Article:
The Economic Determinants of Health Inequalities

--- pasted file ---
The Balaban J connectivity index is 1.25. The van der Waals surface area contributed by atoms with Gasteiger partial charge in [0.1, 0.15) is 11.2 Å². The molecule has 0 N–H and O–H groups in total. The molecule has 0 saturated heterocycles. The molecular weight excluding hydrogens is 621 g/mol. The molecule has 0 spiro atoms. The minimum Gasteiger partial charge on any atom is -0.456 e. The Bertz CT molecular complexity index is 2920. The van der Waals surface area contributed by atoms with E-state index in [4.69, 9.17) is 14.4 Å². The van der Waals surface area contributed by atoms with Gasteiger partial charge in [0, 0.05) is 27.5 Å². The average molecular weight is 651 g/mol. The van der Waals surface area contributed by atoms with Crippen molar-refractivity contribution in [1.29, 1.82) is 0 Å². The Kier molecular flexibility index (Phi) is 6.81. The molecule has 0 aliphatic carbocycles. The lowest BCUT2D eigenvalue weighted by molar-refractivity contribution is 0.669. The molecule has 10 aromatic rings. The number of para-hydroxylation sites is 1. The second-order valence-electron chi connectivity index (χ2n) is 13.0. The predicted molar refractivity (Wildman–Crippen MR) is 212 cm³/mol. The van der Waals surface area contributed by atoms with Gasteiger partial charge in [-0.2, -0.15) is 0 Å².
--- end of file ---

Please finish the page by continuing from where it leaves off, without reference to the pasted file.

It has been argued by several commentators (e.g. Wilkinson, Evans) that psycho-social stress associated with an individual’s relative position in the social and economic hierarchy is a predominant determinant of their health status, with an individual’s absolute level of income of lesser importance. In this paper, we argue that the concentration on psycho-social stress as the primary pathway for health determination neglects a number of important economic pathways for the impact of relative income on health. These economic pathways include firstly the impact on health of positional goods, whose absolute level of consumption is a function of the relative position of an individual in the distribution of income and wealth. One key positional good is that of land, whose consumption level has important health-determining correlates, such as overcrowding, sanitation needs, commuting stress, pollution levels, and mortgage pressures. The second economic pathway involves changes in relative prices associated with rising absolute incomes, which interact with different price and income elasticities for different commodities that possess different health-inducing characteristics, to produce a pattern of health inequalities within and across countries, as a function of relative and absolute income levels, that is similar to that observed. The third economic pathway examined is that of the hysteresis effect of past economic stresses on the current state of individual human capital and relative competitiveness and their associated health levels. Each of these economic pathways is examined, and their importance analysed, in the context of both the Aboriginal population of Australia and inner city areas in the UK, and their associated major health inequalities.
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